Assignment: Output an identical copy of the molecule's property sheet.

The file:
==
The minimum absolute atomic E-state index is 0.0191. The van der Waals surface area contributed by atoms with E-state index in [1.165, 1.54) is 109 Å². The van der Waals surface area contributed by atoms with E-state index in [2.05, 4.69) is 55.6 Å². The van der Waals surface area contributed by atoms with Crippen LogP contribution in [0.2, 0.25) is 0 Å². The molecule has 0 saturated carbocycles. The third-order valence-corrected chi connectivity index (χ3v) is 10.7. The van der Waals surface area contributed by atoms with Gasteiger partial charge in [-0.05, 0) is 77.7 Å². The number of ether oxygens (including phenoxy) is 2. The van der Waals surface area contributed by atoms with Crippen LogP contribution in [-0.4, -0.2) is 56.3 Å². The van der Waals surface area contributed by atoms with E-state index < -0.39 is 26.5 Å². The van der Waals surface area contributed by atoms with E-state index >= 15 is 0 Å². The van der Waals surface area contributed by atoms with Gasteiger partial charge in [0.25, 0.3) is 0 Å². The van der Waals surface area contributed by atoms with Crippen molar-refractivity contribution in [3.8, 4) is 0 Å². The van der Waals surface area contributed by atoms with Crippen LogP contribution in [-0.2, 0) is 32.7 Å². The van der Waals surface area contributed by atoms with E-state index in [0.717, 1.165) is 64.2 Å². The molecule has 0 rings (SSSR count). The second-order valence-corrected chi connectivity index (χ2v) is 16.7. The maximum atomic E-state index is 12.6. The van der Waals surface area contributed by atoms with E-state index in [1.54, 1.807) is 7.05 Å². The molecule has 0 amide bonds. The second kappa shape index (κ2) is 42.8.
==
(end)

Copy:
The minimum absolute atomic E-state index is 0.0191. The van der Waals surface area contributed by atoms with E-state index in [1.165, 1.54) is 109 Å². The van der Waals surface area contributed by atoms with E-state index in [2.05, 4.69) is 55.6 Å². The van der Waals surface area contributed by atoms with Crippen LogP contribution in [0.2, 0.25) is 0 Å². The molecule has 0 saturated carbocycles. The third-order valence-corrected chi connectivity index (χ3v) is 10.7. The van der Waals surface area contributed by atoms with Gasteiger partial charge in [-0.05, 0) is 77.7 Å². The number of ether oxygens (including phenoxy) is 2. The van der Waals surface area contributed by atoms with Crippen LogP contribution in [-0.4, -0.2) is 56.3 Å². The van der Waals surface area contributed by atoms with E-state index < -0.39 is 26.5 Å². The van der Waals surface area contributed by atoms with E-state index >= 15 is 0 Å². The van der Waals surface area contributed by atoms with Gasteiger partial charge in [0.25, 0.3) is 0 Å². The van der Waals surface area contributed by atoms with Crippen molar-refractivity contribution in [3.8, 4) is 0 Å². The van der Waals surface area contributed by atoms with Crippen LogP contribution in [-0.2, 0) is 32.7 Å². The van der Waals surface area contributed by atoms with E-state index in [0.717, 1.165) is 64.2 Å². The molecule has 0 rings (SSSR count). The second-order valence-corrected chi connectivity index (χ2v) is 16.7. The maximum atomic E-state index is 12.6. The van der Waals surface area contributed by atoms with E-state index in [1.54, 1.807) is 7.05 Å². The molecule has 0 amide bonds. The second kappa shape index (κ2) is 42.8.